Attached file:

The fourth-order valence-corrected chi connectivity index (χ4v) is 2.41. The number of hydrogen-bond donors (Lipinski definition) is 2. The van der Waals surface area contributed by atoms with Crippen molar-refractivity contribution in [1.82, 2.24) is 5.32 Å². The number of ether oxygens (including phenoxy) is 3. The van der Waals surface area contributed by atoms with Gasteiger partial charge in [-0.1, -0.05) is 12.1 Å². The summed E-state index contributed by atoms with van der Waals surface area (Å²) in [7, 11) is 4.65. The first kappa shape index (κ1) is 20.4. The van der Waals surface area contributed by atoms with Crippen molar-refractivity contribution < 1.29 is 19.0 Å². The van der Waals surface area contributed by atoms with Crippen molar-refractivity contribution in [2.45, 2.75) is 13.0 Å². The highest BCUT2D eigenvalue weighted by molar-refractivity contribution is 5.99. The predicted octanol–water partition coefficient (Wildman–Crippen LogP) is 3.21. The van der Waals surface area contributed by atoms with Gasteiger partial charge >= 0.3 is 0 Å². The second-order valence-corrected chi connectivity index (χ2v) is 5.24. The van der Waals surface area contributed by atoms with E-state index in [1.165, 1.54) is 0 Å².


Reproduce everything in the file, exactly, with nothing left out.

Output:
The fourth-order valence-corrected chi connectivity index (χ4v) is 2.41. The number of hydrogen-bond donors (Lipinski definition) is 2. The van der Waals surface area contributed by atoms with Crippen molar-refractivity contribution in [1.82, 2.24) is 5.32 Å². The number of ether oxygens (including phenoxy) is 3. The van der Waals surface area contributed by atoms with Gasteiger partial charge in [-0.1, -0.05) is 12.1 Å². The summed E-state index contributed by atoms with van der Waals surface area (Å²) in [7, 11) is 4.65. The first kappa shape index (κ1) is 20.4. The van der Waals surface area contributed by atoms with Crippen molar-refractivity contribution < 1.29 is 19.0 Å². The van der Waals surface area contributed by atoms with Crippen molar-refractivity contribution in [2.45, 2.75) is 13.0 Å². The highest BCUT2D eigenvalue weighted by molar-refractivity contribution is 5.99. The predicted octanol–water partition coefficient (Wildman–Crippen LogP) is 3.21. The van der Waals surface area contributed by atoms with Gasteiger partial charge >= 0.3 is 0 Å². The second-order valence-corrected chi connectivity index (χ2v) is 5.24. The van der Waals surface area contributed by atoms with E-state index in [1.165, 1.54) is 0 Å².